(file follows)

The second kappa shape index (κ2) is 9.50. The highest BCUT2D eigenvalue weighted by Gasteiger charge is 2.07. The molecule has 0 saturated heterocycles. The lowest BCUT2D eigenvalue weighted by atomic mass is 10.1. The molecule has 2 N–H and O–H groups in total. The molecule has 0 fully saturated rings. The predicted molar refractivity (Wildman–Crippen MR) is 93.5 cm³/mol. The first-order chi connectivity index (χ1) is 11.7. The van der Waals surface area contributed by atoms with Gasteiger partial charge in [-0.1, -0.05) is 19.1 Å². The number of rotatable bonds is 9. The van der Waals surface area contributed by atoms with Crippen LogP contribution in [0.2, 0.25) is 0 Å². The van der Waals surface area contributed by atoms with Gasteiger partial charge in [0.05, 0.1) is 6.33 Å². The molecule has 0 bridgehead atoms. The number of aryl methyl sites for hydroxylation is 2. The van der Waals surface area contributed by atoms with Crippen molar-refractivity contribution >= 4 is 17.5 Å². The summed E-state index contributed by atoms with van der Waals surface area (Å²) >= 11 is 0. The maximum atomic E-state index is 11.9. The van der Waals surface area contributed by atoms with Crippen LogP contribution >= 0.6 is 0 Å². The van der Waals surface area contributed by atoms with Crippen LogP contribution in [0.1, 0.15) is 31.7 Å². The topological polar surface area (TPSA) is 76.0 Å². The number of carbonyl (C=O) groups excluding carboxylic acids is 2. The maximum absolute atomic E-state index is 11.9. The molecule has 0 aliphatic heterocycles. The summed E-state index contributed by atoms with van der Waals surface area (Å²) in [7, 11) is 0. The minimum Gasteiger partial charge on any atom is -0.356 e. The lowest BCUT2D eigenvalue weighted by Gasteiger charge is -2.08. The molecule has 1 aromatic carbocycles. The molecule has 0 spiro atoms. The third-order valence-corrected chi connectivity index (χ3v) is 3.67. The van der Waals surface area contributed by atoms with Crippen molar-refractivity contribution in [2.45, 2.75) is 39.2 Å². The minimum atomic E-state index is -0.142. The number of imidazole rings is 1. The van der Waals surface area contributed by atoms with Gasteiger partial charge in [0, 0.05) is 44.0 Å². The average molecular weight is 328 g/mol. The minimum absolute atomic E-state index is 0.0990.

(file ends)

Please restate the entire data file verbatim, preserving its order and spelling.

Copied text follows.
The second kappa shape index (κ2) is 9.50. The highest BCUT2D eigenvalue weighted by Gasteiger charge is 2.07. The molecule has 0 saturated heterocycles. The lowest BCUT2D eigenvalue weighted by atomic mass is 10.1. The molecule has 2 N–H and O–H groups in total. The molecule has 0 fully saturated rings. The predicted molar refractivity (Wildman–Crippen MR) is 93.5 cm³/mol. The first-order chi connectivity index (χ1) is 11.7. The van der Waals surface area contributed by atoms with Gasteiger partial charge in [-0.1, -0.05) is 19.1 Å². The number of rotatable bonds is 9. The van der Waals surface area contributed by atoms with Crippen LogP contribution in [0.2, 0.25) is 0 Å². The van der Waals surface area contributed by atoms with Gasteiger partial charge in [0.05, 0.1) is 6.33 Å². The molecule has 0 bridgehead atoms. The number of aryl methyl sites for hydroxylation is 2. The van der Waals surface area contributed by atoms with Crippen molar-refractivity contribution >= 4 is 17.5 Å². The summed E-state index contributed by atoms with van der Waals surface area (Å²) >= 11 is 0. The maximum atomic E-state index is 11.9. The van der Waals surface area contributed by atoms with Crippen LogP contribution >= 0.6 is 0 Å². The van der Waals surface area contributed by atoms with Crippen LogP contribution in [0.1, 0.15) is 31.7 Å². The topological polar surface area (TPSA) is 76.0 Å². The number of carbonyl (C=O) groups excluding carboxylic acids is 2. The maximum absolute atomic E-state index is 11.9. The molecule has 0 aliphatic heterocycles. The summed E-state index contributed by atoms with van der Waals surface area (Å²) in [7, 11) is 0. The minimum Gasteiger partial charge on any atom is -0.356 e. The lowest BCUT2D eigenvalue weighted by Gasteiger charge is -2.08. The molecule has 1 aromatic carbocycles. The molecule has 0 spiro atoms. The third-order valence-corrected chi connectivity index (χ3v) is 3.67. The van der Waals surface area contributed by atoms with Crippen molar-refractivity contribution in [2.45, 2.75) is 39.2 Å². The minimum atomic E-state index is -0.142. The number of imidazole rings is 1. The van der Waals surface area contributed by atoms with Gasteiger partial charge in [0, 0.05) is 44.0 Å². The average molecular weight is 328 g/mol. The minimum absolute atomic E-state index is 0.0990.